Double murder? The case that divided South Africa
On a blisteringly hot afternoon in January 2016, in a well-guarded farmhouse an hour’s drive south of Johannesburg, a bruised and elderly white man lifted a bloodied hand, pressed a panic button on the wall of his dining room and set in motion a shattering sequence of events.
Within hours, two men would be dead. Their bodies bruised and broken. Within days the local community would be in uproar – split along racial lines, protesting on the streets. Within months the white farmers outside the town of Parys would be turning against each other – prompting unforgiveable family betrayals, broken marriages and an attempted suicide.
A police investigation would lead to a sensational double-murder trial, which finally concluded earlier this year with a series of twists and courtroom scandals that, in the eyes of many, exposed post-apartheid South Africa’s rawest wounds.
The BBC’s Africa correspondent, Andrew Harding, has been following this case from its earliest days. Blood Lands – his compelling five-part series on Radio 4 and BBC Sounds – is a chilling glimpse into modern South Africa’s unresolved traumas.
A broken dream?
They were racing across the drought-parched fields in their pickup trucks, guns loaded, angry, expecting the worst.
The man who pressed the panic button back in 2016 was 73-year-old Loudie Van der Westhuizen. He and his relatives owned, and still own, many of the other properties in the neighbourhood – giant maize and cattle farms in a region known as the “Flatlands,” on the high plains of the Free State.
The white farmers live in uneasy isolation, in an archipelago of relative wealth, surrounded by a sea of poverty and simmering resentment. Some talk of emigrating. Others complain about a stagnant economy, official corruption, the failure of government land reform initiatives and a pattern of violence and criminality that the police seem unable to contain.
Black farm workers – brought in from the nearby township of Tumahole – say they’re exploited, and complain of low wages, brutal treatment and entrenched racism in a country where Nelson Mandela’s talk of a “rainbow nation” feels like a broken dream.
Expecting the worst
Minutes after the alarm was activated, about 40 white farmers were racing across the drought-parched fields in their pickup trucks, guns loaded, angry, expecting the worst, fearing for the old man’s life.
As they drove, many of Loudie’s neighbours were recalling an attack on another Van der Westhuizen farm some three years earlier, where an elderly white man had been stabbed in the heart, and his wife tortured and buried – still alive, at that point – in a chest freezer.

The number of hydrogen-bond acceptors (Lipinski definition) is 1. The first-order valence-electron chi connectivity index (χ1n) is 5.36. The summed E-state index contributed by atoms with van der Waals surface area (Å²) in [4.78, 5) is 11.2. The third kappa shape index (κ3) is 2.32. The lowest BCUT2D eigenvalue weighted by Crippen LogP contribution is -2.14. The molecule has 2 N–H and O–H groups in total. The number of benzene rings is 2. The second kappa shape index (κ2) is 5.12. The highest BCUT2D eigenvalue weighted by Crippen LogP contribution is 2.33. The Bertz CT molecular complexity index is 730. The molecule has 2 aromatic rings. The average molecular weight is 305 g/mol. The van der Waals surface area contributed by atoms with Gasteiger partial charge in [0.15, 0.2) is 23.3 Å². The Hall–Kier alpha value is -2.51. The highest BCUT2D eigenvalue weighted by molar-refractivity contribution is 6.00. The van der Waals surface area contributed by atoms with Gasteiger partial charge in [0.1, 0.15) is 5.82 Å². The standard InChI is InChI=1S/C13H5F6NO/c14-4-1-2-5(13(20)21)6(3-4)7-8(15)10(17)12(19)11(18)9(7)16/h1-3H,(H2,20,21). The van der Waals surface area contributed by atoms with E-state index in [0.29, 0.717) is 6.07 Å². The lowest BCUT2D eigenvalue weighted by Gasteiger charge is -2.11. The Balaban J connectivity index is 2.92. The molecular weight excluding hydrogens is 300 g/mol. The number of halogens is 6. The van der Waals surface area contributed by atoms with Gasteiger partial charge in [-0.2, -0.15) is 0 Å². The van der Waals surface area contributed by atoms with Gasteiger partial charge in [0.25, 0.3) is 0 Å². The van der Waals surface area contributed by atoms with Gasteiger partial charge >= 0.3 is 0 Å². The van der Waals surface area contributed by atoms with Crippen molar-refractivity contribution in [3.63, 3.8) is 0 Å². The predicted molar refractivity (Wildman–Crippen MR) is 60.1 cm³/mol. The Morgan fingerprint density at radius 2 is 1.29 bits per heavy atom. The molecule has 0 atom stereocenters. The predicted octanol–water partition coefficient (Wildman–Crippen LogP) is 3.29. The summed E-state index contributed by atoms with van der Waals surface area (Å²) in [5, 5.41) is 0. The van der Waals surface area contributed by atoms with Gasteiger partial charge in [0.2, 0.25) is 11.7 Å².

“Torture. Always torture,” said Captain Francois Laux, the police officer who was sent to Parys to investigate this latest incident and its bloody aftermath.
Our farmers are three times more likely to be murdered than a police officer.Dianne Kohler Barnard
Farm attacks are a violent, and heavily politicised phenomenon in South Africa. Right-wing groups have portrayed the killings as part of a “white genocide,” organised by shadowy political forces determined to redistribute the country’s agricultural land – much of which remains in white hands – by force. There is simply no evidence for this. But those fears are fuelled by populist black politicians who have used violent and racialised rhetoric when discussing calls for land expropriation. President Trump has weighed in too, warning, incorrectly, of “farm seizures and expropriations and the large scale killing of farmers.”
The simpler truth is that farms and farmers – often assumed to have guns and cash – are seen as tempting targets for thieves in rural areas where precious little seems to have changed since Mandela guided South Africa away from white-minority rule and towards democracy a generation ago. The death toll in farm attacks appears to be split more or less proportionately, between whites and blacks, according to patterns of farm ownership.
“Our farmers are three times more likely to be murdered than a police officer. The men and women who feed South Africa don’t sleep. This hatred, these murders, must stop,” said Dianne Kohler Barnard, an MP from South Africa’s main opposition Democratic Alliance in a recent debate on the issue in parliament.
A community transformed
But the incident at old Loudie’s farmhouse in 2016 did not follow the usual pattern of farm attacks.
Instead, as dusk fell, the white farmers began to fan out across the fields, searching for two suspected thieves – for two black men. None of those involved could have anticipated that the next few hours would transform their community forever.